Prior to 1900, purchasing was recognized as an independent function by many railroad organizations, but not in most other industries.
Prior to World War I, purchasing was regarded as primarily clerical.
During World War I & II – The function increased due to the importance of obtaining raw materials, supplies, and services needed to keep the factories and mines operating.
1950s & 1960s – Purchasing continued to gain stature as the techniques for performing the function became more refined and as the number of trained professionals increased. The emphasis became more managerial. With introduction of major public bodies and intergovernmental organizations, such as United Nations, procurement becomes a well-recognized science.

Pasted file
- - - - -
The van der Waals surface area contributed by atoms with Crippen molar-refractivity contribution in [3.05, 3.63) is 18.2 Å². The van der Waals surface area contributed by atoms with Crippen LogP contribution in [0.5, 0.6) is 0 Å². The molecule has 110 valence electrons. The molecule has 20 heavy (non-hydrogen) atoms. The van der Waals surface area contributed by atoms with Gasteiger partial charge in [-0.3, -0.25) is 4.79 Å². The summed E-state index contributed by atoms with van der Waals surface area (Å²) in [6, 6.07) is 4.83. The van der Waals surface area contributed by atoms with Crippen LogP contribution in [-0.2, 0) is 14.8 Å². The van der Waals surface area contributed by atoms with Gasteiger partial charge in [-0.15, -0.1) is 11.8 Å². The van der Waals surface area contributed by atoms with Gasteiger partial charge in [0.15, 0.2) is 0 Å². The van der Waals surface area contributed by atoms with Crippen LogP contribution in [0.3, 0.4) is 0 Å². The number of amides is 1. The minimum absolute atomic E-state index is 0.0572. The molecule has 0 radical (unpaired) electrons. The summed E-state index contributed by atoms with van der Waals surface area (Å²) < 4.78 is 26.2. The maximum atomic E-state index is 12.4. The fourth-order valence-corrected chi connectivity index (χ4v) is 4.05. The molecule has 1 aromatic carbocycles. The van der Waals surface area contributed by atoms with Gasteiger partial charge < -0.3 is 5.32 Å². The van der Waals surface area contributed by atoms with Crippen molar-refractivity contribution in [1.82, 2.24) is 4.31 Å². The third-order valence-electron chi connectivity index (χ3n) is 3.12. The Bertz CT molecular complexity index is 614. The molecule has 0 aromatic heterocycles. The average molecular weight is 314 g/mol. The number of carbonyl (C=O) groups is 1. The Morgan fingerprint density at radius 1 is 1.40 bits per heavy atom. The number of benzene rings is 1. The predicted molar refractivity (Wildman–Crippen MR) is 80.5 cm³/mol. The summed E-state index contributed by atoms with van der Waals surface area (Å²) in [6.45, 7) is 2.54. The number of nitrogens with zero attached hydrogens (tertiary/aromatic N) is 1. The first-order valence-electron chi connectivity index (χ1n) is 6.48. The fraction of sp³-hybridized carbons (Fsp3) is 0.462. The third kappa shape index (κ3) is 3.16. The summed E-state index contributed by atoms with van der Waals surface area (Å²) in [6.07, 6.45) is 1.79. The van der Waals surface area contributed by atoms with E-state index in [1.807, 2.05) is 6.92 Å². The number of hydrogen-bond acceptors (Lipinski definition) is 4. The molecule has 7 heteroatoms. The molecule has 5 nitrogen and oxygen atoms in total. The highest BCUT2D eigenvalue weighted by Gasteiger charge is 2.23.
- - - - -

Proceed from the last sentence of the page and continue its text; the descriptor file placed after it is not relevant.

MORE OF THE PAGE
1970s & 1980s – More emphasis was placed on purchasing strategy as the ability to obtain needed items from suppliers at realistic prices increased.
1983 – In September 1983, Harvard Business Review published a ground-breaking article by Peter Kraljic on purchasing strategy that is widely cited today as the beginning of the transformation of the function from “purchasing,” something that is viewed as highly tactical to procurement or supply management, something that is viewed as very strategic to the business.
1990s – Procurement starts to become more integrated into the overall corporate strategy and a broad-based transformation of the business function is ignited, fueled strongly by the development of supply management software solutions which help automate the source-to-settle process.
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